Power came into a tough spot, walking into an NHL locker room in Game 75 of a season as the anointed with a team that had been together for six months. Things went smoothly on the ice, but went better than one could have imagined off the ice. On his first night in Tampa, alternate captains Kyle Okposo and Zemgus Girgensons took him out to dinner and let him ask what he wanted about the NHL and he quickly became a member of the group.
“What I liked about how Owen got here was 1 he was able to be himself and be accepted by his teammates and then 2 just the way he wanted to fit in,” said said general manager Kevyn Adams. “‘I’ll pick up pucks after practice or water bottles.’ It’s a big deal. And then everyone feels it. So that’s the environment we want.”
Victor Olofsson feels like himself again. A wrist injury that saw the hard-shooting winger go goalless in 30 games has been healed. His return to form was key to the Sabres’ late-season turnaround.
“I didn’t expect the guys to be this good to me,” Power said. “They really allowed me to come here and be comfortable. Just allow me to be myself. I thought they were great.”
The power was so refined that the Sabers’ stated plan to have a veteran on the right side to play with him, either at the trade deadline or over the summer, may not be so automatic now. . The top two pairings of Rasmus Dahlin with Mattias Samuelsson and Power with Henri Jokiharju were more than capable of serving as a Top 4 quartet even though neither was over 22.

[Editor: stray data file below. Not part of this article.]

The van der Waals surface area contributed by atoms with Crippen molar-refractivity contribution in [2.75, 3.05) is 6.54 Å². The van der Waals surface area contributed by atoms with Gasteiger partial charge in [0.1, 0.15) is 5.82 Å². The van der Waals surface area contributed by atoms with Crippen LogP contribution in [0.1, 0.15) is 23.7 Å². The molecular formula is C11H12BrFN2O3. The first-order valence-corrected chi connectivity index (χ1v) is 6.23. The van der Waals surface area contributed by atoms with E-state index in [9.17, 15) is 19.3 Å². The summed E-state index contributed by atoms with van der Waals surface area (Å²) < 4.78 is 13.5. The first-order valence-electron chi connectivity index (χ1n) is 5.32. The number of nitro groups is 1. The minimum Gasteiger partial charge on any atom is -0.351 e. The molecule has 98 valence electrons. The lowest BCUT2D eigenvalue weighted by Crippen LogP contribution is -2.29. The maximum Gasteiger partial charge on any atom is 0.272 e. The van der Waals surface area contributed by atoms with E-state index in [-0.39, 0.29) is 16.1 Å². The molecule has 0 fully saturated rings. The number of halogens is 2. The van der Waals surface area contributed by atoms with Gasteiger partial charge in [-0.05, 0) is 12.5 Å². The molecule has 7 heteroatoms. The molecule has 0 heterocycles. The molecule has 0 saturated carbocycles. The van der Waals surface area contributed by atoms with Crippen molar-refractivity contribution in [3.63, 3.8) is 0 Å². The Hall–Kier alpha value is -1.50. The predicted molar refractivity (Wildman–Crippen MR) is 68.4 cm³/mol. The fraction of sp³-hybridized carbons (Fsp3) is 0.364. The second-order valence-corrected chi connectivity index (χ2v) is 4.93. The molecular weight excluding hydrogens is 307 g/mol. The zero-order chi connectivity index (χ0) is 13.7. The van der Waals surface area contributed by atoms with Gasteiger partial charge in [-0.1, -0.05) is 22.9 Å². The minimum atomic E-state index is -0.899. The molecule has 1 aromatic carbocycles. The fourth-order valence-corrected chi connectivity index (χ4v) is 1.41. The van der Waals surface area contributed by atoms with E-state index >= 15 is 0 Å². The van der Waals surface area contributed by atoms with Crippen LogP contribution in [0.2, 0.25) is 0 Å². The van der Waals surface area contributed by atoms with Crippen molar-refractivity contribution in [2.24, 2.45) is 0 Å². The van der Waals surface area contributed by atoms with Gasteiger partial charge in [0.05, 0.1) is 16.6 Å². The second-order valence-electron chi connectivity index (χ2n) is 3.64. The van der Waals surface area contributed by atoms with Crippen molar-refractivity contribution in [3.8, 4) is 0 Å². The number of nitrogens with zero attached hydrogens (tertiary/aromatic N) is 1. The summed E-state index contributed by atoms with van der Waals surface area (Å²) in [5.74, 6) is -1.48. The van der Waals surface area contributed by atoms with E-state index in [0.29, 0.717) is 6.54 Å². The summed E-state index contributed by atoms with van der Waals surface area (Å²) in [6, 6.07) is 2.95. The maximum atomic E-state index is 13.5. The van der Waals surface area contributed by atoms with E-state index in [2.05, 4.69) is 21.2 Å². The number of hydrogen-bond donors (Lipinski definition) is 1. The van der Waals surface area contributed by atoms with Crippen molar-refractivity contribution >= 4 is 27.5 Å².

As one NHL executive told Sportsnet insider Elliotte Friedman in a bulleted article for a recent column “32 thoughts”: “Owen Power, Rasmus Dahlin and Mattias Samuelsson on the blue line are going to be a problem.”
And he didn’t mean for the Sabers.
Jokiharju said it was easy to see how Power was the first overall pick and the 19-year-old’s size and skating package immediately stood out.
“I think I already knew he could make a few plays and I was more surprised with how he played defensively,” Jokiharju said. “How he rated himself, what kind of stick he had (while defending rushed opponents). For my part, I think it took me a long time to get used to it. So I think that he was already ready for this stage.”
“He was awesome,” Power said of Jokiharju. “I think he and everyone else did a really good job of making me feel comfortable off the ice. With him on the ice, he talked to me about a lot of situations. my game.”
Coach Don Granato and his staff showed no hesitation with Power, making him an immediate member of the shorthanded team and slowly giving him power play chances as well. Power was happy that his eight appearances challenged him. He opened against the Leafs, played in Boston, got burned by St. Louis superstar Vladimir Tarasenko and closed against Chicago’s Patrick Kane.
“It was pretty cool,” Power said. “You grew up watching these guys, but it was also fun seeing how you lined up with them and having the challenge of playing against them. I had a lot of fun.”
Said Samuelsson: “He’s a special player. Even his first game in Toronto, to see a 19-year-old come into the league as a D-man and have that poise and composure with the puck and look very natural, you know he’s I’m only going to get better. It’s exciting with the ‘D’ we have. He’s a great boy, great personality and definitely one hell of a player.”